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I want to eat like Jesus.
I want to drink like Jesus.
I want to smile like Jesus.
I want to share like Jesus.

I want to be like Jesus.

* * *

I want to walk like Jesus.
I want to talk like Jesus.
I want to touch like Jesus.
I want to heal like Jesus.

I want to be like Jesus.

* * *

I want to see like Jesus.
I want to hear like Jesus.
I want to smell like Jesus.
I want to feel like Jesus.

I want to be like Jesus.

* * *

I want to laugh like Jesus.
I want to weep like Jesus.
I want to rage like Jesus.
I want to pray like Jesus.

I want to be like Jesus.

* * *

I want to learn like Jesus.
I want to teach like Jesus.
I want to think like Jesus.
I want to preach like Jesus.

I want to be like Jesus.

* * *

I want to live like Jesus.
I want to love like Jesus.
I want to die like Jesus.
I want to live on like Jesus.

I want to be, like Jesus.

jesuspassover


A friend said on her Facebook page this morning:

    “Instead of wanting to take BACK our country, shouldn’t we be wanting to take FORWARD our country? Friends, like it or not, the past is past! We live in a global home now.”

Friends, my friend is right. The world never stops changing, evolving.

Technology has made the world a much smaller and better place.

Technology has made the world a wider and more dangerous place.

But we’re not going to advance it by finding the reincarnation of General George S. Patton to take over the world and make the U.S.A. as great as it was in the days of rotary phones.

(In terms of military power, I’d rather we find an Eisenhower and a Marshall anyway.)

We’ll move our country FORWARD by being strong and forceful–of course we will.

But we’ll advance it in the best way, and gain respect, by being realistic and smart about the world as it is in the here and now.

That calls for a lot of calming down and advancing faith over fear.

No good decision making ever came out of fierce anger and paranoia.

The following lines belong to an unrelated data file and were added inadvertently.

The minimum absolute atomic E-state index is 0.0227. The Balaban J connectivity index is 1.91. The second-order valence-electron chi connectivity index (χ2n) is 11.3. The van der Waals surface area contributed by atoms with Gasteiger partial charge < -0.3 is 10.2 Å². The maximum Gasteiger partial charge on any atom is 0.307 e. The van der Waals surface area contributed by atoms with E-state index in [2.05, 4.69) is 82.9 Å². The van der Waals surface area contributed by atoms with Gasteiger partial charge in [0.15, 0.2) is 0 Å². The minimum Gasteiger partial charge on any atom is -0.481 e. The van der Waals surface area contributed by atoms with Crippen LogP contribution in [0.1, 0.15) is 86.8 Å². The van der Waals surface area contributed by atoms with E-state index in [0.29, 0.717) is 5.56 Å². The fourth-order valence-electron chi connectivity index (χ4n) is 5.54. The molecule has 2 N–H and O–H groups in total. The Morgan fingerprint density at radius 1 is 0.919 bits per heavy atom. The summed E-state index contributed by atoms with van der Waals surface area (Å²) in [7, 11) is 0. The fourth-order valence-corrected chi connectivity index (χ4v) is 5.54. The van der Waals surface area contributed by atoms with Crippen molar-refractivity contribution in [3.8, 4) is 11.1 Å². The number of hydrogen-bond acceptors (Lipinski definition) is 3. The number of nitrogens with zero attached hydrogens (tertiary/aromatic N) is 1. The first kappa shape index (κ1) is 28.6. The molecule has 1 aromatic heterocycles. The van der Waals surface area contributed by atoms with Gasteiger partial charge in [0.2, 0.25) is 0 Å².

This just in to News Central: There's no going back to some time when the world stopped changing and evolving and presenting ever-new challenges to the USA. Some kind of General Patton incarnated is not going to make us any greater--and could make us worse.

This just in to News Central: There’s no going back to some time when the world stopped changing and evolving and presenting ever-new challenges to the USA. Some kind of General Patton incarnated is not going to make us any greater–and could make us worse.


Regarding Donald Trump’s Christianity . . .

I suppose I should be grateful that he’s promised to “protect Christianity.”

But–silly me–I think a man who has verily lusted over his own daughter’s “great body” (to Howard Stern among others) may not be the right guy to protect the faith tradition and the moral integrity of the USA.

I wish he’d make some effort to be Christian before he anoints himself as its Guardian-in-Chief.

Jesus warned us to beware the wolves in sheep’s clothing.

I’m of the belief that if a wolf says he’s a sheep, he’s a wolf. He’ll gladly don a sheep’s skin for his stealth advancement into the Shepherd’s pen.

Then he’ll fire the Shepherd.

I’ll swear, this is a guy who wants to be Christianity’s Boss Hawg.

He should be issuing red caps that say “TRUMP! MAKING CHRISTIANITY GREAT AGAIN!”

Improving on Christianity is a heavy duty but he’s out to do it and is very capable.

He’s built a great, great company, by God!

He’ll make Christianity a great company and protect its interests.

He’ll be God’s CEO! Assuming he doesn’t fire God in a hostile takeover!

Can I get an Amen! and a Merry Christmas!

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If Donald Trump is a Christian–and his being baptized entitles him to at least identify as one–he’s the Christian equivalent of a greedy, free-wheeling, irresponsible capitalist who knowingly dumps toxic chemicals into rivers and streams for his own gain.

Which is to say that Trump is polluting the Christian stream in order to gain the highest office in America, all the while purporting to be as pure in heart as the lamb of God.

He’s poisoning the baptismal Christian waters–the rivers and streams and the very wells from which all Christians drink. If he’s being a Christian–if he’s the best we have to “protect Christianity” (which somehow endured for 2,000 years without him) I’ll take my ticket back.

Agnus Zurbaran's "Lamb of God"'

Agnus Zurbaran’s “Lamb of God”‘

I know, I know! It’s bad Christian form to question or judge somebody else’s Christianity!

Unless it’s the Christianity of Barack Obama, a Christian who’s steeped in the theology of Reinhold Niebuhr, a 20th Century theologian and political philosopher whose many books are required reading at a seminary near you.

We all know Obama is, in truth, a Kenyan. This we know because Donald Trump has always told us so, and Donald Trump wouldn’t say anything if it weren’t the honest-to-God truth.

Donald in a seriously creepy photo with his famous, Playboy cover girl/daughter Ivanka and his famous gold parrots having sex.

Donald in a seriously creepy photo with his famous, Playboy cover girl/daughter Ivanka and his famous gold parrots having sex. He’s spoken often of her “great body” and noted he would maybe have dated her if he weren’t her father. This may not be the right person to “protect Christianity.”